"Want to know how good business is these days? Keep your eyes on everyone in the mall and see how many of them have a bag in their hands." Wise words from a friend who knows a thing or two in the
Unless you've been in a coma for the past decade, you surely know and probably contribute to the fact that online sales, cheap disposable goods and instant access to information are having a crippling effect on what was once a thriving business in face-to-face sales. Once you factor in the prolonged effects of an economic collapse and a general hike in the cost of running a business, the outcome goes from bad to worse.
What we once thought to be a temporary downward trend has now become a new reality: brick and mortar shops are entering the age of evolve-or-die. While the closing of countless doors may sometimes be attributed to outdated products and marketing ploys that no longer speak to the consumers, the harsh reality is that even those on the cutting edge of fashion, electronics, wearables and usables are taking an absolute beating in most malls, outlets and commercial streets.
If the current situation of low-to-no profit business wasn't bad enough, store managers are dealing with another crisis in staff performance and motivation. From the shareholders down, everyone in the chain is looking for steady profits and this trickles down to the physical stores where those who work the floor stand helpless at the fact that client conversion rates are too low to mention and the average purchase per client has also dropped off significantly. In short, people walk in and most often walk out without purchasing anything and in the event that they do, they aren't buying as much as they used to.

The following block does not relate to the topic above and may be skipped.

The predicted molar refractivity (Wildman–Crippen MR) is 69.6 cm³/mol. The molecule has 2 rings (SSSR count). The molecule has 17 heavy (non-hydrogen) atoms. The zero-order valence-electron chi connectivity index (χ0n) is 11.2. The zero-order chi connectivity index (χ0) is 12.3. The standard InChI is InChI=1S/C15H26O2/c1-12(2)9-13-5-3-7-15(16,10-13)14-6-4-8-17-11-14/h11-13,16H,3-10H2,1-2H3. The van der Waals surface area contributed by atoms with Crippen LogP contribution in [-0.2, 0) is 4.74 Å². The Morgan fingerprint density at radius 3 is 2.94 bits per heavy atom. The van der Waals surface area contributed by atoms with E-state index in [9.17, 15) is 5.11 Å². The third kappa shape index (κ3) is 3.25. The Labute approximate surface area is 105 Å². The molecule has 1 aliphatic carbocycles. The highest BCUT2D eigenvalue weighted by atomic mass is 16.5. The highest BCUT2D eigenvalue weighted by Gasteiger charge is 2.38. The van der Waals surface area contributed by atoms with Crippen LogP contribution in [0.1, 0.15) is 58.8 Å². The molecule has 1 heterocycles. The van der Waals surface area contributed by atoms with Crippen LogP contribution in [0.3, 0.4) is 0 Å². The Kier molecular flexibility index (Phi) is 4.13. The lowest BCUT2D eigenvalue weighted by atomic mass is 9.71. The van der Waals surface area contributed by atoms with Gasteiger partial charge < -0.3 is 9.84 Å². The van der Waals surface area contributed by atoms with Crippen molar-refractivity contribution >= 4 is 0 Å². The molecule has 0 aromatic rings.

As a coach in sales and leadership, I live by the tried, tested and true methods of growth, performance and empowerment. However, even the most positive of intentions and outcomes may prove to be ineffective when the old model is simply broken and that is exactly what many sales reps feel as they stand in their empty stores gazing outward with a smile of desperation. They know deep down that regardless of how hard they try, the emergence of these trends will forever have an effect on the way business is handled. To resist change is to be swept away will the old and therefore it is time for retailers to evolve and to join the movement that is the future of the shopping experience.
For better or for worse, a major shift is upon us. It's not completely inconceivable to imagine that one day, the malls and outlets as we know them may someday become nothing more than automated vending machines and warehouse outlets. Though it's still too early to predict, one thing we know for certain is that a good chunk of the retail industry is sorely due for a business model makeover. Until then, I commend all of you as I smile back, knowing that things will never be the same again.